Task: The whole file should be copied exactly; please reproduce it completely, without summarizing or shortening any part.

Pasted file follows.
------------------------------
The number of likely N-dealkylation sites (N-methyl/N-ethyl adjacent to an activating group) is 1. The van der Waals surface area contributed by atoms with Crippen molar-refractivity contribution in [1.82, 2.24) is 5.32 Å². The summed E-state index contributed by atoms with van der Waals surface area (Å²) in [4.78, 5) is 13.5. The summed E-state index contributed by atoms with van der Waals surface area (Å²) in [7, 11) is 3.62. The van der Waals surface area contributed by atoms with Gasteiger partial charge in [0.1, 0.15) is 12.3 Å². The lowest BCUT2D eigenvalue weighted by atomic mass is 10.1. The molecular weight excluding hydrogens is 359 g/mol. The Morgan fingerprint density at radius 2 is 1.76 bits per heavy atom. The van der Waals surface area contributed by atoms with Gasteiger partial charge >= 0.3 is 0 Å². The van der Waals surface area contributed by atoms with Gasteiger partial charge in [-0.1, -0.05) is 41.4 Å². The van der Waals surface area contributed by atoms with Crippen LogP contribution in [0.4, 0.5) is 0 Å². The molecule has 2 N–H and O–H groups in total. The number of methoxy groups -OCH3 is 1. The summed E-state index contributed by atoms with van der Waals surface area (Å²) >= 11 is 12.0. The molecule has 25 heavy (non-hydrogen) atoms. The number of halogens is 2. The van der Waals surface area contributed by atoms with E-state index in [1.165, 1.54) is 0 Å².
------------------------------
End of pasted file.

The number of likely N-dealkylation sites (N-methyl/N-ethyl adjacent to an activating group) is 1. The van der Waals surface area contributed by atoms with Crippen molar-refractivity contribution in [1.82, 2.24) is 5.32 Å². The summed E-state index contributed by atoms with van der Waals surface area (Å²) in [4.78, 5) is 13.5. The summed E-state index contributed by atoms with van der Waals surface area (Å²) in [7, 11) is 3.62. The van der Waals surface area contributed by atoms with Gasteiger partial charge in [0.1, 0.15) is 12.3 Å². The lowest BCUT2D eigenvalue weighted by atomic mass is 10.1. The molecular weight excluding hydrogens is 359 g/mol. The Morgan fingerprint density at radius 2 is 1.76 bits per heavy atom. The van der Waals surface area contributed by atoms with Gasteiger partial charge >= 0.3 is 0 Å². The van der Waals surface area contributed by atoms with Gasteiger partial charge in [-0.1, -0.05) is 41.4 Å². The van der Waals surface area contributed by atoms with Crippen LogP contribution in [0.4, 0.5) is 0 Å². The molecule has 2 N–H and O–H groups in total. The number of methoxy groups -OCH3 is 1. The summed E-state index contributed by atoms with van der Waals surface area (Å²) >= 11 is 12.0. The molecule has 25 heavy (non-hydrogen) atoms. The number of halogens is 2. The van der Waals surface area contributed by atoms with E-state index in [1.165, 1.54) is 0 Å².